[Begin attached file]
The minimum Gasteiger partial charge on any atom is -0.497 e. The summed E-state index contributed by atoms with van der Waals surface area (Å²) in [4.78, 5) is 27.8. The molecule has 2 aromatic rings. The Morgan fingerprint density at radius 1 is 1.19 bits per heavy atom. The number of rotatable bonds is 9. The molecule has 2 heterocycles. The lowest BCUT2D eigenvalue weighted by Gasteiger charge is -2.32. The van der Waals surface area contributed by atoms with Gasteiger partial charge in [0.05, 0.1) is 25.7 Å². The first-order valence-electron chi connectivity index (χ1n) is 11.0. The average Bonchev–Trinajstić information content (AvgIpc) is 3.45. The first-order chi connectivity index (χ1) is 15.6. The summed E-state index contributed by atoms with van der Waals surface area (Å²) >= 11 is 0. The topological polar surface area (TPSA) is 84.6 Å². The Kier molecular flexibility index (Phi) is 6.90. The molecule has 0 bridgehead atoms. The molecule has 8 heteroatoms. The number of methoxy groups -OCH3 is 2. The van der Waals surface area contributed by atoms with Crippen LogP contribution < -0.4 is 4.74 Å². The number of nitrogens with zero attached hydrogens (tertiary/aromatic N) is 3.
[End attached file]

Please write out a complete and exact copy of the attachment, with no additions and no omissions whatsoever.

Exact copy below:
The minimum Gasteiger partial charge on any atom is -0.497 e. The summed E-state index contributed by atoms with van der Waals surface area (Å²) in [4.78, 5) is 27.8. The molecule has 2 aromatic rings. The Morgan fingerprint density at radius 1 is 1.19 bits per heavy atom. The number of rotatable bonds is 9. The molecule has 2 heterocycles. The lowest BCUT2D eigenvalue weighted by Gasteiger charge is -2.32. The van der Waals surface area contributed by atoms with Gasteiger partial charge in [0.05, 0.1) is 25.7 Å². The first-order valence-electron chi connectivity index (χ1n) is 11.0. The average Bonchev–Trinajstić information content (AvgIpc) is 3.45. The first-order chi connectivity index (χ1) is 15.6. The summed E-state index contributed by atoms with van der Waals surface area (Å²) >= 11 is 0. The topological polar surface area (TPSA) is 84.6 Å². The Kier molecular flexibility index (Phi) is 6.90. The molecule has 0 bridgehead atoms. The molecule has 8 heteroatoms. The number of methoxy groups -OCH3 is 2. The van der Waals surface area contributed by atoms with Crippen LogP contribution < -0.4 is 4.74 Å². The number of nitrogens with zero attached hydrogens (tertiary/aromatic N) is 3.